• Bob Leedom


    This array of contenders showed clear differences…

    John’s voice seemed to reveal more and/or challenge these mics more than Elinoar’s. I couldn’t decide between B or C as my favorites. I believe B seemed to have more bottom because it was a hyper-cardiod. I own mic D. Does anyone want to buy a Beyer MCE58? (Loser!) I bought it because I thought it would sound great like it’s dynamic brother MC58, just hotter. Wrong! I should have listened first! I found mic A to be better than it’s lesser cousin mic H, which in my opinion was the second loser. I also like the shotgun (mic F) where you can or need to from about 2 feet away. The bass response is full and round to my ears. Finally, for $100 mic G (Shure SM58) was quite useable and a good value for the money. The others seemed to fall somewhere in the middle.

    – Bob Leedom

  • H Howard


    Bad file for mic b

    I am hearing and seeing digital grunge between 4.9 and 6.8 seconds. Is this in the original recording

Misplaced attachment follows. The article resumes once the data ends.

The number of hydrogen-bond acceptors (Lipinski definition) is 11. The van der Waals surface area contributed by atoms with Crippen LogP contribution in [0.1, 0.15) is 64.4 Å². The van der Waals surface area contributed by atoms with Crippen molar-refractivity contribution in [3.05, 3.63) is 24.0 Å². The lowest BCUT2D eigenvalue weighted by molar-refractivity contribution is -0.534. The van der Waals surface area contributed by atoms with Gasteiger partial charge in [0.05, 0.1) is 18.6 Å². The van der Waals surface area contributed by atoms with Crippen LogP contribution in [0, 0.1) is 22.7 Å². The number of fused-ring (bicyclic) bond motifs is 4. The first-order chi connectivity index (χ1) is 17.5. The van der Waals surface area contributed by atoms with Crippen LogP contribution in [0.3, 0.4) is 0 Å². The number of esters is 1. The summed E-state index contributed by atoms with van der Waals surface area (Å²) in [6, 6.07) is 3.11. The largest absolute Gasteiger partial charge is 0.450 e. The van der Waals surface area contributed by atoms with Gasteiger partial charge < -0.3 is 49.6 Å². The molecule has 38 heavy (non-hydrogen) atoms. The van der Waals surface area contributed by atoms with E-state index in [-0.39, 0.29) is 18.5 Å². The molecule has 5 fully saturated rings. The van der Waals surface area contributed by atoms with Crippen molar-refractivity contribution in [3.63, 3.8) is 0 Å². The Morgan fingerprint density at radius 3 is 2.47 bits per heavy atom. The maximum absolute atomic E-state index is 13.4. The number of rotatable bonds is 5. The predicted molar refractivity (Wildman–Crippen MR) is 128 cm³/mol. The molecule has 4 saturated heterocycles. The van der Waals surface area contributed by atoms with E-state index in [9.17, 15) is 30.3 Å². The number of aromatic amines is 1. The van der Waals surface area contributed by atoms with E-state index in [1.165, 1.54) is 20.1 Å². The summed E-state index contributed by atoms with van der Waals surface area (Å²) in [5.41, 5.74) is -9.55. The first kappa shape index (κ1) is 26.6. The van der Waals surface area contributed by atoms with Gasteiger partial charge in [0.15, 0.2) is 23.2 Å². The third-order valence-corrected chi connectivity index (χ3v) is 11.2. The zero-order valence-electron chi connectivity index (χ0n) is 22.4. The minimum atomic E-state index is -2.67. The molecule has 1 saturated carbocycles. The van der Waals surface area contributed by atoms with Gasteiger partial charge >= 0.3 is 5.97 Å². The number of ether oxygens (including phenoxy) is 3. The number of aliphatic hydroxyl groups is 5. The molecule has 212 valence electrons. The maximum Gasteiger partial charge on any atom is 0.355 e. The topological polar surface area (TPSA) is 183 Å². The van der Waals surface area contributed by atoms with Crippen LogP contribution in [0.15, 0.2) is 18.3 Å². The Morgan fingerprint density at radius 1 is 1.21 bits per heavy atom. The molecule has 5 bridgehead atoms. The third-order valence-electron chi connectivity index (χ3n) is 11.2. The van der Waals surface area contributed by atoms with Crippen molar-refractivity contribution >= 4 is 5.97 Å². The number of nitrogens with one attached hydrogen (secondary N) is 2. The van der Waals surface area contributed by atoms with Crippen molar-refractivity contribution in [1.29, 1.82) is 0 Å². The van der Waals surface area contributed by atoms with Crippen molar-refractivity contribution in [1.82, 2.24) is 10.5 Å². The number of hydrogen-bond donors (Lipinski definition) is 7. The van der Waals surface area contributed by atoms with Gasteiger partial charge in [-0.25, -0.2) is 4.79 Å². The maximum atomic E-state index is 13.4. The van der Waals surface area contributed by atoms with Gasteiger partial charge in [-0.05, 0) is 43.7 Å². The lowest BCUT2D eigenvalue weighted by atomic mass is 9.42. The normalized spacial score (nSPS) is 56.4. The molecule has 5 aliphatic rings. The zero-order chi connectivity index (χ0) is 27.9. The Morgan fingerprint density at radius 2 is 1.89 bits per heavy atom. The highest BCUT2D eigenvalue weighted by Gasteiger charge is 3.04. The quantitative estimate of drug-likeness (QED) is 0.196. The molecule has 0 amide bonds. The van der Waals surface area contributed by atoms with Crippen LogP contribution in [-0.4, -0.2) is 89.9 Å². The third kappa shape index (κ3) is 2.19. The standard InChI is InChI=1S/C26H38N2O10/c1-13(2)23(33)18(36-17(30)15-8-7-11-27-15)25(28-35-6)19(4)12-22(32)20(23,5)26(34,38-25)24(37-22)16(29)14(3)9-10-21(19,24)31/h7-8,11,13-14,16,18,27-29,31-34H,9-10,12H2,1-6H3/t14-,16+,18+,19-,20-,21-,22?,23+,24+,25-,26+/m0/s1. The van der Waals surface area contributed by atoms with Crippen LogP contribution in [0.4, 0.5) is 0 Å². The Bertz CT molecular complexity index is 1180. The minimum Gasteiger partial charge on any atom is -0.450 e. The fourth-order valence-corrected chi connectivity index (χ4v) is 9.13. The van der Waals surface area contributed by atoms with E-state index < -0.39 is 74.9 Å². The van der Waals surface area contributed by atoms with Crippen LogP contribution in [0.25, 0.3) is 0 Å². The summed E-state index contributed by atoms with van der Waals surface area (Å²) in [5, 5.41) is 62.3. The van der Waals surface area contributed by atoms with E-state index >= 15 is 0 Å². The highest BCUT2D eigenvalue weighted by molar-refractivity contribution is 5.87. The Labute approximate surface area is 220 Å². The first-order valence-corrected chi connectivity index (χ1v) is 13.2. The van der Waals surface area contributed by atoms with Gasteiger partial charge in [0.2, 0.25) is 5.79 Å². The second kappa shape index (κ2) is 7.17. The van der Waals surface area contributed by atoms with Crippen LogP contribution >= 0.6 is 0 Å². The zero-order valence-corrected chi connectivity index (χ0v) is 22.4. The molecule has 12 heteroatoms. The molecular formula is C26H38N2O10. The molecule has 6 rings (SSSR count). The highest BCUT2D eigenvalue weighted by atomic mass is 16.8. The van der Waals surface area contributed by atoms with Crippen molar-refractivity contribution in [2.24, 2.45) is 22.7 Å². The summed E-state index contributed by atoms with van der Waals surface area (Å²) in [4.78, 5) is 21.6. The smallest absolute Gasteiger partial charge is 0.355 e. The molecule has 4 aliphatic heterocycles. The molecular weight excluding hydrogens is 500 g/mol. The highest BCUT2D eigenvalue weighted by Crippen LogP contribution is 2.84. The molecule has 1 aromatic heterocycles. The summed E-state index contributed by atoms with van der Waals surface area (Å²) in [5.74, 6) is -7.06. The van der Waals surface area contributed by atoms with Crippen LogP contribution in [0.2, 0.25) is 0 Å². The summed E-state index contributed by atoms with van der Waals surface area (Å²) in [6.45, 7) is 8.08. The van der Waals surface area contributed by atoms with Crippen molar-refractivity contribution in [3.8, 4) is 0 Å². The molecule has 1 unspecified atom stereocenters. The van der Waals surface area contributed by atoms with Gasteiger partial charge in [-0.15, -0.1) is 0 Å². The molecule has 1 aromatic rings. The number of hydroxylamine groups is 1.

or just the mp3 conversion?

  • Jeff Towne


    Mic B grunge

    re the "grunge" do you mean the noise right after she says "somewhere else"? There is indeed some unpleasant non-linear audio there, but that’s not a digital artifact, it’s the signal that came from the mic, an important thing to note. I know the waveform looks whacky, but that can happen when the low end is seriously overloading…

    That Rode NT3 has a really nice sound (in my opinion) but is REALLY easy to overload with a little breath noise or even the wind across the capsule from moving the mic quickly. It also is pretty sensitive to handling noise. So believe it or not, that grunge is wind noise on the capsule as the interviewer moves the mic, and perhaps some vibration noise from his grip shifting on the mic body.

    So, if one likes the sound of that mic, it’s possible to mitigate handling noise, by getting some foam around the handle, or keeping it in a shock-mount, etc, and if one is sure to keep a serious windscreen on the mic, it can give good results. But if the circumstances where it will be used will make that too much of a pain, one might want to choose a different mic.

  • GLEN


    My Vote…